Pop Medieval Ep 21: HOWL-oween!

PopMedieval Logo, showing stylized images of Dr Nokes and Nina McNamara. Above them is a shield, with arms, that says PopMedieval.
Pop Medieval
Pop Medieval Ep 21: HOWL-oween!

It’s spooky season, folks! In this episode, Doc tells Nina about the medieval origins of werewolves! They’ll discuss some different types of werewolf myths, what werewolves represent in pop culture, and why vampires are favored over their hairier counterparts. Then, Nina recommends some movies with truly frightening werewolf transformation scenes. 


An American Werewolf in London (https://www.imdb.com/title/tt0082010/)

The Company of Wolves (https://www.imdb.com/title/tt0087075/)

What We Do In the Shadows (https://www.imdb.com/title/tt3416742/)

“Bisclavret” by Marie de France (http://users.clas.ufl.edu/jshoaf/marie/bisclavret.pdf)

Have a recommendation for us? Send Doc and Nina an email at podcast at profawesome dot com!

Bisclavret: The Original Team Jacob

Interested in a medieval werewolf tale? Check out this PDF of “Bisclavret” by Marie de France.  It’s less than ten pages long, so go ahead and read it — spoilers below the image.


(By the way, that image is from British Library, Royal MS 12 F. xiii, Folio 29r, for those who are interested)

One of the really cool things about “Bisclavret” is that Marie de France doesn’t back away from the idea that werewolves are vicious creatures.  She tells us that they are savage, that they eat men, and they wreak evil. She doesn’t make the claim that they are falsely maligned, or misunderstood — she depicts them as monstrous.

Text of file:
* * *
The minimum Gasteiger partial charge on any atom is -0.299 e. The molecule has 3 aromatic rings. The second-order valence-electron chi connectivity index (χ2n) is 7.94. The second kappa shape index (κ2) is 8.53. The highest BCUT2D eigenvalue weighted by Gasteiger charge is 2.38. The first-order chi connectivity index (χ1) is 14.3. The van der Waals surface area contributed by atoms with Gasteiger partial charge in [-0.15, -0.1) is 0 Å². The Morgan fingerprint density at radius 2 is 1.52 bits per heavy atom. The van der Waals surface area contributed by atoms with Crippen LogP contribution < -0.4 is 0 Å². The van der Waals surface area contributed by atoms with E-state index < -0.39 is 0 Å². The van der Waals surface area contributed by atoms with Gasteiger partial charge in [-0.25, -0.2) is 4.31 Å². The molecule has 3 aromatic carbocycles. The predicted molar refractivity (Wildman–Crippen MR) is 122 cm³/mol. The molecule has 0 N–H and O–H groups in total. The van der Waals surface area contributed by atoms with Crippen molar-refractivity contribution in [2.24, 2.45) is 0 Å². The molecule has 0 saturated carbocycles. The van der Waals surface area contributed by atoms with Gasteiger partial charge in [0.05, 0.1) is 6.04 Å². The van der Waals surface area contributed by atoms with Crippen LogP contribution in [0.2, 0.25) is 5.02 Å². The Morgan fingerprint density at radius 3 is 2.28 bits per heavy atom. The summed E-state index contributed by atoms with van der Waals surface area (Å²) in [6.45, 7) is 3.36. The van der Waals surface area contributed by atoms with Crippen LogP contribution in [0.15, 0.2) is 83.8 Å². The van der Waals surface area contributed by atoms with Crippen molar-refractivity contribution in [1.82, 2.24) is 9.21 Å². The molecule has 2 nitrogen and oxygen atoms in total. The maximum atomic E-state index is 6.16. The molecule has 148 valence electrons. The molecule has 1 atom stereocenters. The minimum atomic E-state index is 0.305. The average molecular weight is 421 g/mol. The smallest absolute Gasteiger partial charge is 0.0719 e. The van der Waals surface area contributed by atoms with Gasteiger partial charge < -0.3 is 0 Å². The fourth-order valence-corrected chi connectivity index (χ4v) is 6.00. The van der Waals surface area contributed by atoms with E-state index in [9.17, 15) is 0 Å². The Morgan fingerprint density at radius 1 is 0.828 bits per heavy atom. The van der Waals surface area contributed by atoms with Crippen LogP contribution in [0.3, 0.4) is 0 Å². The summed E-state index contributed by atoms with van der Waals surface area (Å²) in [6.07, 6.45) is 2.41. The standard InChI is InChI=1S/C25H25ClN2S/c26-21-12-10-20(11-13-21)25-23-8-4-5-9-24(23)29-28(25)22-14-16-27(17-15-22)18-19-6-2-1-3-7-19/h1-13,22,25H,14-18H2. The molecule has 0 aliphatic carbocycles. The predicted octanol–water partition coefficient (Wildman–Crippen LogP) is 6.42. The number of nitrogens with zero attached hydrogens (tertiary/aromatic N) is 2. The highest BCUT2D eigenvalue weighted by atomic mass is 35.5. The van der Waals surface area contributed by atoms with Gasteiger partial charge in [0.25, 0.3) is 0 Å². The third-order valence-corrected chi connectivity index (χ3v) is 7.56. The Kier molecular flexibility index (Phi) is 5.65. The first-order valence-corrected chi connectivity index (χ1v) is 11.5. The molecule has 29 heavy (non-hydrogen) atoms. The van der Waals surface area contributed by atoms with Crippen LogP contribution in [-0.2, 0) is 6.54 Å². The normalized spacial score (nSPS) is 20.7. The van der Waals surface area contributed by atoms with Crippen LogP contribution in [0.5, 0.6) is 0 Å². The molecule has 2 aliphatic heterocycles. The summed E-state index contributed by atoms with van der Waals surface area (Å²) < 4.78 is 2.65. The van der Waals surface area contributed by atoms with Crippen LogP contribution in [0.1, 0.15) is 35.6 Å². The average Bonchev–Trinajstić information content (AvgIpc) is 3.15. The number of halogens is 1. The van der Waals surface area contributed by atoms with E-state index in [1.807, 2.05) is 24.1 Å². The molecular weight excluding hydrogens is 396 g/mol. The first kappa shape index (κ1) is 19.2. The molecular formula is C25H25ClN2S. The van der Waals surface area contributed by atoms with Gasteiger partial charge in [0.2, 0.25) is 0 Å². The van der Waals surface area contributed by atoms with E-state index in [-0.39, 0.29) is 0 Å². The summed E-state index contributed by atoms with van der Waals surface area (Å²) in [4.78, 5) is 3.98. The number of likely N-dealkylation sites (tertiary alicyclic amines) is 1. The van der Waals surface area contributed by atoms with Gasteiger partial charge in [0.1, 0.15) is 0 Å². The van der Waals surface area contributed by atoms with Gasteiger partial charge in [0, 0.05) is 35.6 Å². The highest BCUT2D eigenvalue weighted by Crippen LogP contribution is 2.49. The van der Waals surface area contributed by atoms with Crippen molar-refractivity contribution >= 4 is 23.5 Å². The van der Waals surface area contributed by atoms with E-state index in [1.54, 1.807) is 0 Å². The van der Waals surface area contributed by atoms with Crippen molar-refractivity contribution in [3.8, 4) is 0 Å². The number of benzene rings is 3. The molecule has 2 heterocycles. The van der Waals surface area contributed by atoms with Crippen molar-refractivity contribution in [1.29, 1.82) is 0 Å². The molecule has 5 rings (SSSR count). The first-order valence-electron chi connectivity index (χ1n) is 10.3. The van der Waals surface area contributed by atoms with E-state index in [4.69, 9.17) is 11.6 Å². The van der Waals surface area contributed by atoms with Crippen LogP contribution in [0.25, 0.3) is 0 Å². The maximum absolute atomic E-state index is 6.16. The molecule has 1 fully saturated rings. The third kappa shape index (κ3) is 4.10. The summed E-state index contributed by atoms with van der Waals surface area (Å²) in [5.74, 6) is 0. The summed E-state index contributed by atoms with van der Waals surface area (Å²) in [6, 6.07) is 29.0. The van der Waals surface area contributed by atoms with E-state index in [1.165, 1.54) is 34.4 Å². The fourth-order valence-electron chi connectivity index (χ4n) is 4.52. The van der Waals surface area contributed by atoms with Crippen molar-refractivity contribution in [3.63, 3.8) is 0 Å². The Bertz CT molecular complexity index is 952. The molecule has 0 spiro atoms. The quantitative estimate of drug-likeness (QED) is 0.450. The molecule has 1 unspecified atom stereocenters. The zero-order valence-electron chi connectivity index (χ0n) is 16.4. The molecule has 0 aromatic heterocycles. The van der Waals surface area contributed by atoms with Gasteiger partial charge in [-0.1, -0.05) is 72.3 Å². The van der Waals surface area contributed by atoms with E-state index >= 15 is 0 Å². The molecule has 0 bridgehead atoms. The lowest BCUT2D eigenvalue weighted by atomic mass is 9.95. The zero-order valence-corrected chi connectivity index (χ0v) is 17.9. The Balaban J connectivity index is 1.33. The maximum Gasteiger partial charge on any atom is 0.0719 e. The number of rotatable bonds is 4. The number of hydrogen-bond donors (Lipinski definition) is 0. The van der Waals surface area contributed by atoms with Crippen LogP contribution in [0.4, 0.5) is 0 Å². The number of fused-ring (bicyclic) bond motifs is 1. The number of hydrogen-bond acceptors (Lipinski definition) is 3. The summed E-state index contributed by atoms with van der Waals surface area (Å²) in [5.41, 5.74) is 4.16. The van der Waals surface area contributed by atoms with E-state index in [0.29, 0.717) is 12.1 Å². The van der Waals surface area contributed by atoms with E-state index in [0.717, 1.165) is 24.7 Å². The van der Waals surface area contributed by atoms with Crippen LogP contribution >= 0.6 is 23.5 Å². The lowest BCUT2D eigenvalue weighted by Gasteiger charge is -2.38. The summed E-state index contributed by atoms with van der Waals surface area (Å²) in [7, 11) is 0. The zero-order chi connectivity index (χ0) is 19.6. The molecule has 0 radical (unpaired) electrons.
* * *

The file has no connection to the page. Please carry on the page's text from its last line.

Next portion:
And then there’s the wife. At the beginning, she seems really to love her husband. Again, Marie doesn’t set up the tale so that the wife was always treacherous, or that she never really loved the Bisclavret. Her questions about his frequent disappearances aren’t at all unreasonable. Later, when she gets the rival knight to do her bidding, Marie gives us a little aside to assure us that not only had she never loved the rival knight, but she had never even encouraged his advances; the wife had been completely faithful to her husband up until that point.

So the turn for her comes when she learns the truth, and her reaction is described as “terror.” Given how Marie has just described werewolves as savage man-eaters, terror seems a pretty reasonable response.

By the time we get to the end of the story, though, the usual medieval romance is turned on its head. The adulterous lovers are punished (adulterous love is commonly depicted as awesome in medieval romances and other lais of Marie de France), the knight and wife are tortured, and the wife not only gets her nose bitten off by her werewolf first husband, but her children are cursed with noselessness (no information on whether Tom Riddle is a descendant). The werewolf, on the other hand, is honored and gets back more than he ever had before.

In the end, this is a story about loyalty. The Bisclavret takes himself out to the woods to protect his family. He remains loyal to his king even when he is basically a savage animal. And in return, he receives the loyalty of everyone else, to such a degree that they defend the wolf when he mauls two people.

So be loyal, and return loyalty to those who are loyal to you. And this Halloween, if you discover your spouse is a savage monster, just chalk it up to one of those little things you learn about a person through years of marriage, and be grateful that you still have a nose.


(The featured image is from British Library, Royal MS 13 B viii, and depicts husband and wife werewolves)